What is Drug Abuse
-Compulsive, excessive, and self-damaging use of habit forming drugs or substances, leading to addiction or dependence, serious physiological injury (such as damage to kidneys, liver, heart) and/or psychological harm (such as dysfunctional behavior patterns, hallucinations, memory loss), or death. Also called substance abuse.
A prescription drug (also prescription medication or prescription medicine) is a licensed medicine that is regulated by legislation to require a medical prescription before it can be obtained. The term is used to distinguish it from over-the-counter drugs that can be obtained without a prescription. Different jurisdictions have different definitions of what constitutes a prescription drug.
Is Anyone Who Uses Drugs at Risk for Addiction? How Can I Protect Myself?
Not all drugs have the potential for abuse and addiction—many drugs don’t even act in the brain. For example, antibiotics, which are used to treat infections, are not addictive.
You should read the label on drugs and any information that comes with the prescription. This will include the doctor’s instructions for how much to take and how often, as well as warnings about possible side effects. Read the label and learn whether you should take the medication with or without food, whether it will make you drowsy, and whether you can take it with other medicines. You can protect yourself by taking drugs only according to these instructions. That includes the dosage and duration prescribed. If you have a question about a drug that has been prescribed for you, call your doctor or pharmacist.
If the drug is creating problems for you (e.g., if you experience unpleasant side effects or think you may be becoming addicted), consult your doctor immediately to see if a change is needed, or if the medication should be stopped altogether. But do not make these decisions on your own—there can be risks to changing dosage or stopping a medication abruptly.
Taking prescription drugs not prescribed for you by a doctor or in a way that hasn’t been recommended by a doctor, can be more dangerous than you think. In fact, it can be fatal.
Prescription drugs are the third most commonly abused category of drugs, behind alcohol and marijuana and ahead of cocaine, heroin, and methamphetamine. Some prescription drugs can become addictive, especially when used in a manner inconsistent with their labeling by someone other than the patient for whom they were prescribed, or when taken in a manner or dosage other than prescribed. Overall, an estimated 48 million people have abused prescription drugs, representing nearly 20% of the U.S. population.
The drug medications that are most commonly abused include:
- Pain relievers
- Tranquilizers and sedatives
1 What are prescription pain relievers?
Prescription pain relievers include the opioid class of drugs, such as hydrocodone (i.e., Vicodin), oxycodone (i.e., OxyContin), morphine, fentanyl and codeine. Opioids work by mimicking the body’s natural pain-relieving chemicals, attaching to receptors in the brain to block the perception of pain. Opioids can produce drowsiness, nausea, constipation, and slow breathing. Opioids also can induce euphoria by affecting the brain regions that mediate what we perceive as pleasure.
Dangers when abused:
- Highly addictive
- Can slow one’s breathing to dangerous levels, including accidental overdose
- Particularly dangerous when used in combination with alcohol
2 What are tranquilizers and sedatives?
Tranquilizers and sedatives are central nervous system depressants, such as Xanax, Valium, and Librium, which are often prescribed to treat anxiety, panic attacks and sleep disorders. Central nervous system depressants, known as barbiturates and benzodiazepines, slow normal brain function to produce a drowsy or calming effect.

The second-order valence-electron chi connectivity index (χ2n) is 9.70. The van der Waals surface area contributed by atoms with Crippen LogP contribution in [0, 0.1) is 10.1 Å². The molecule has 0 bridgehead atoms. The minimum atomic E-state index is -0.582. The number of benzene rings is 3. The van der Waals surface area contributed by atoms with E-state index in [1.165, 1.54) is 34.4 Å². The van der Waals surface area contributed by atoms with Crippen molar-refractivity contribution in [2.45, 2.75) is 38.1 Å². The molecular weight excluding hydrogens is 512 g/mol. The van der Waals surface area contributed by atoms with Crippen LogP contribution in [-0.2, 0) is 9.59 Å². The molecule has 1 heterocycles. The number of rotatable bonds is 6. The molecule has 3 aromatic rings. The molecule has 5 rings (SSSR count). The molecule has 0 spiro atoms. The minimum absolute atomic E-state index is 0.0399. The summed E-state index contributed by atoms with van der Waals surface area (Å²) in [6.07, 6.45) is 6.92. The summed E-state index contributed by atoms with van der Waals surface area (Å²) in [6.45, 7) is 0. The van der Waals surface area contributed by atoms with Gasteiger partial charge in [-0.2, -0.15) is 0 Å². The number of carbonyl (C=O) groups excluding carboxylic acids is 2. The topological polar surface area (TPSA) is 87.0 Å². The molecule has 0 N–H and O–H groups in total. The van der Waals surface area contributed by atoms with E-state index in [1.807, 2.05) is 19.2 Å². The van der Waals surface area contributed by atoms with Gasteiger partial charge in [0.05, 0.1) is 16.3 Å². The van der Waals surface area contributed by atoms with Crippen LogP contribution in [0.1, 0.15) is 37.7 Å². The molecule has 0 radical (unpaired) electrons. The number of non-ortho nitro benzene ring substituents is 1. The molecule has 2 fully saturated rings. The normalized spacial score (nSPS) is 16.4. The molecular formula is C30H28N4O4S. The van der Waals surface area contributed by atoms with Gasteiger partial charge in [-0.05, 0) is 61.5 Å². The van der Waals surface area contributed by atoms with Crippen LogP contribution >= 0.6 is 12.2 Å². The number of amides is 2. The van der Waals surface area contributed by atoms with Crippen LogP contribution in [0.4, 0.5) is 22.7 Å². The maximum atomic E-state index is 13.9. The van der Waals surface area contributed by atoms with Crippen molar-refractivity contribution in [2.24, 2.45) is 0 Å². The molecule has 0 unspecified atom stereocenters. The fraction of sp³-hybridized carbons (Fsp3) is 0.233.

Dangers when abused:
- Can slow breathing and heartbeat, especially if combined with other prescriptions, alcohol, or over-the-counter (OTC) cold and allergy medications
- Can lead to withdrawal and seizures when discontinued after prolonged use
3 What are stimulants?
Stimulants such as Ritalin, Adderall and Dexedrine increase alertness, attention and energy and are often prescribed for health conditions such as attention-deficit/hyperactivity disorder, narcolepsy and depression. Stimulants enhance the effects of norepinephrine and dopamine in the brain, increase blood pressure and heart rate, constrict blood vessels, and open up the pathways of the respiratory system. They can also produce a sense of euphoria.
(Others are: Bittercola, Kola, caffein)
Dangers when abused:
- Can create extremely high body temperature
- Can cause seizures/irregular heartbeat
How Are Prescription Drugs Abused?
It depends—some people take other people’s medications for their intended purposes (e.g., to relieve pain, to stay awake, or to fall asleep). Others take prescription medications to get high, often at larger doses than prescribed, or by a different route of administration, such as by breaking or crushing a pill or capsule and then snorting the ingredients.
Why People of all ages abuse prescription drugs
- To feel good or get high
- To relax or relieve tension (painkillers and tranquilizers)
- To reduce appetite (stimulants)
- To experiment
- To be accepted by peers (peer pressure) or to be social
- To be safe — it’s a false belief that prescription drugs are safer than street drugs
- To be legal — it’s a mistaken thought that taking prescription drugs without a prescription is legal
- To feed an addiction
Aren’t Prescription Drugs Safer Than Illegal Drugs, Such as Cocaine or Heroin?
No. Many people think that abusing prescription drugs is safer than abusing illicit drugs like cocaine and heroin because the manufacturing of prescription drugs is regulated or because they are prescribed by doctors. These circumstances don’t mean these drugs are safe for someone who was not prescribed for or when taken in ways other than as prescribed.
Like illicit drugs, prescription drugs can have powerful effects in the brain and body. Opioid painkillers act on the same sites in the brain as heroin; prescription stimulants have effects in common with cocaine. And people sometimes take the medications in ways that can be very dangerous in both the short and long term (e.g., crushing pills and snorting or injecting the contents). Also, abusing prescription drugs is illegal—and that includes sharing prescriptions with friends.
What Is Wrong With Abusing Prescription Drugs?
Virtually every medication presents some risk of undesirable side effects, sometimes even serious ones. Doctors consider the potential benefits and risks to each patient before prescribing medications. They understand that drugs affect the body in many ways and take into account things like the patient’s age, weight, and medical history; the drug’s form, dose, and possible side effects; and the potential for addiction. People who abuse drugs might not understand how these factors interact and put them at risk, or that prescription drugs do more than cause a high, help them stay awake, help them relax, or relieve pain.